Thankfulness in the United States.

During October 2018, Raven's Eye conducted its second nationwide survey on thankfulness. We asked participants from the United States of America two questions about themselves, and then asked them to respond to two open-ended questions about their thoughts:

Question 1

For what or whom are you most thankful, and why?

Question 1

At this time, what or whom do you need most, and why?

This report presents a worldview derived from the findings of this year's survey. These findings are the result of an automatic quantitative phenomenology, which was performed on November 8, 2018, by the Raven's Eye team, using our online natural language analysis software1.

While you're here, feel free to contribute your thoughts to our ongoing survey on thankfulness in the United States.

 

The worldview.

This report consists of an automatic quantitative phenomenology of a nationwide survey on thankfulness in the United States, which was performed on November 8, 2018 by Raven's Eye. The report is based on a survey conducted at the end of October, 2018 utilizing responses from 496 people via Amazon's Mechanical Turk. The main concepts utilized in our model statements were found at rates in excess of 15 times their typical use, and as such provide a measure of confidence in their association with the question posed2. These are emphasized in bold font.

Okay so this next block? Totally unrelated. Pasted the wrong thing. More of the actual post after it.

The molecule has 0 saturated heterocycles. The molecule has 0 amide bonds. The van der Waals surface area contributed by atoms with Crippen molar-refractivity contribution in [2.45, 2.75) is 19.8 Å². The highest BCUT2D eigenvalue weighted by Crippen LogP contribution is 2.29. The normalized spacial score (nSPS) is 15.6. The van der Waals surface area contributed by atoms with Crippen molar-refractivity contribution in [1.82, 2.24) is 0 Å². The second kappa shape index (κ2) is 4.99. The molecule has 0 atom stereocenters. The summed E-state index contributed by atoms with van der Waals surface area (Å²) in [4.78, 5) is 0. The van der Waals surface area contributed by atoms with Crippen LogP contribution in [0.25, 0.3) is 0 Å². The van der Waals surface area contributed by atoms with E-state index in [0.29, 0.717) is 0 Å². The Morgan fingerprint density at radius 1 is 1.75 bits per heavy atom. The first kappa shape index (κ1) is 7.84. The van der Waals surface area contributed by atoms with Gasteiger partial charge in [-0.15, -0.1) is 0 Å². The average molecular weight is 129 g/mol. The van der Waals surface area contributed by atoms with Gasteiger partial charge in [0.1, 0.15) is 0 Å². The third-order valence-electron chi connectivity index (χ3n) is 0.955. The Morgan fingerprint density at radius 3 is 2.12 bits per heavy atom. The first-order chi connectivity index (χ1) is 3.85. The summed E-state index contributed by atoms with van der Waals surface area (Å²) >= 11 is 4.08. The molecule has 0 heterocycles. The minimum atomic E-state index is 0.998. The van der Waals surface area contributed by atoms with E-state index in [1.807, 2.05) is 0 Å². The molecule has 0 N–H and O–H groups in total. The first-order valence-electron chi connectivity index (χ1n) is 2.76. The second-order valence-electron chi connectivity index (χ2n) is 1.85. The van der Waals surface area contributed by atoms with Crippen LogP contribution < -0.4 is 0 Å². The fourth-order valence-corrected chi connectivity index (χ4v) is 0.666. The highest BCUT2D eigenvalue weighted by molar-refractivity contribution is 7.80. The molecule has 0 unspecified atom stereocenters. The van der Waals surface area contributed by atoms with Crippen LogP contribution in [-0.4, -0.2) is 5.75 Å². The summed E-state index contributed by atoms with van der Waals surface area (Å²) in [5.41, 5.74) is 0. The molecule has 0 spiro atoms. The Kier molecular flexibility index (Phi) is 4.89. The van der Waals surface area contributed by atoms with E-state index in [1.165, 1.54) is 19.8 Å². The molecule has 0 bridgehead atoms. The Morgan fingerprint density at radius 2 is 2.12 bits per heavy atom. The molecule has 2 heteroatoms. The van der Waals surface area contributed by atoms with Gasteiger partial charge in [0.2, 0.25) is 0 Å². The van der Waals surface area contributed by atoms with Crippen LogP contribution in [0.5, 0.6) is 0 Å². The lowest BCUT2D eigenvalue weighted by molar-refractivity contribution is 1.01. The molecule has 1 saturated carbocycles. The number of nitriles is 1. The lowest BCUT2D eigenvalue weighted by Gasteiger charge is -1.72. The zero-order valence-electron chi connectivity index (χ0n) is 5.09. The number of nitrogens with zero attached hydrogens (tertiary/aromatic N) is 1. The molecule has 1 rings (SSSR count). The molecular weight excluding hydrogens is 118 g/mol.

Question 1

For what or whom are you most thankful, and why?

I am most thankful for my family because they love me, and have always been there for me.
I am thankful for friends in my life, who love and support me.
I am grateful for my good health.
I am thankful for god.
I'm thankful for everything that I have been able to do.

Question 1

At this time, what or whom do you need most, and why?

At this time, I most need my family.
At this time in my life, I need more money.
I most need love and support.
What I need most right now is a job.


Influential viewpoints.

Worldviews are determined by the people, places, and times that co-create them. Therefore, in order to more fully understand the worldview on thankfulness and need presented in this survey, we highlight those aspects that contextualize and influence our findings. We do so according to their origin in human factors (kuturgeist), spatial or environmental factors (ortgeist), or time-based factors (zeitgeist).

Kulturgeist